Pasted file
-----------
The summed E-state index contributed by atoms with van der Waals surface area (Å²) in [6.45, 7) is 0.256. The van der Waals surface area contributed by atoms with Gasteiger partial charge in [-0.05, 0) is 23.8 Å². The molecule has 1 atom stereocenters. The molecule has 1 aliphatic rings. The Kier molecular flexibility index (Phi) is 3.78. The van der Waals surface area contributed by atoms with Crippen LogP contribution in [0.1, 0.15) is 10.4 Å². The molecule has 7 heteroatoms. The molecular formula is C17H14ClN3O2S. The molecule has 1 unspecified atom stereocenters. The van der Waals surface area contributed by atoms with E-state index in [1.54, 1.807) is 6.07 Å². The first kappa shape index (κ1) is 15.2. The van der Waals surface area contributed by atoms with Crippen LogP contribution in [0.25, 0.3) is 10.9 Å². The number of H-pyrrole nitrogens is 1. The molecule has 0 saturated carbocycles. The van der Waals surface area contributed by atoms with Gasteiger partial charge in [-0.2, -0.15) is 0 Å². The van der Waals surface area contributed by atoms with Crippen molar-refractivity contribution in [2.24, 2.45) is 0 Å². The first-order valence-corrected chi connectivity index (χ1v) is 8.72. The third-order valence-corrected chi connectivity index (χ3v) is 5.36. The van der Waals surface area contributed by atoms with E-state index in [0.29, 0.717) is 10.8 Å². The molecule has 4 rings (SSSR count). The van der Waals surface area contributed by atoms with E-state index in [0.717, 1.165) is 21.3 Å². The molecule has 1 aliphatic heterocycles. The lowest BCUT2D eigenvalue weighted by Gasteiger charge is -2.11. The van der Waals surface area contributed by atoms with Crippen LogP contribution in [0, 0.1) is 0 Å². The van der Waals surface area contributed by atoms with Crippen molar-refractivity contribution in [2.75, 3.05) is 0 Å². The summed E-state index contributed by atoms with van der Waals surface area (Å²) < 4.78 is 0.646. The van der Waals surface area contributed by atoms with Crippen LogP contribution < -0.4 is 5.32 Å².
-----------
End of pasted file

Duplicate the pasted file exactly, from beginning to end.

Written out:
The summed E-state index contributed by atoms with van der Waals surface area (Å²) in [6.45, 7) is 0.256. The van der Waals surface area contributed by atoms with Gasteiger partial charge in [-0.05, 0) is 23.8 Å². The molecule has 1 atom stereocenters. The molecule has 1 aliphatic rings. The Kier molecular flexibility index (Phi) is 3.78. The van der Waals surface area contributed by atoms with Crippen LogP contribution in [0.1, 0.15) is 10.4 Å². The molecule has 7 heteroatoms. The molecular formula is C17H14ClN3O2S. The molecule has 1 unspecified atom stereocenters. The van der Waals surface area contributed by atoms with E-state index in [1.54, 1.807) is 6.07 Å². The first kappa shape index (κ1) is 15.2. The van der Waals surface area contributed by atoms with Crippen LogP contribution in [0.25, 0.3) is 10.9 Å². The number of H-pyrrole nitrogens is 1. The molecule has 0 saturated carbocycles. The van der Waals surface area contributed by atoms with Gasteiger partial charge in [-0.2, -0.15) is 0 Å². The van der Waals surface area contributed by atoms with Crippen molar-refractivity contribution in [2.24, 2.45) is 0 Å². The first-order valence-corrected chi connectivity index (χ1v) is 8.72. The third-order valence-corrected chi connectivity index (χ3v) is 5.36. The van der Waals surface area contributed by atoms with E-state index in [0.29, 0.717) is 10.8 Å². The molecule has 4 rings (SSSR count). The van der Waals surface area contributed by atoms with E-state index in [0.717, 1.165) is 21.3 Å². The molecule has 1 aliphatic heterocycles. The lowest BCUT2D eigenvalue weighted by Gasteiger charge is -2.11. The van der Waals surface area contributed by atoms with Crippen LogP contribution in [0, 0.1) is 0 Å². The van der Waals surface area contributed by atoms with Crippen molar-refractivity contribution in [2.75, 3.05) is 0 Å². The summed E-state index contributed by atoms with van der Waals surface area (Å²) < 4.78 is 0.646. The van der Waals surface area contributed by atoms with Crippen LogP contribution < -0.4 is 5.32 Å².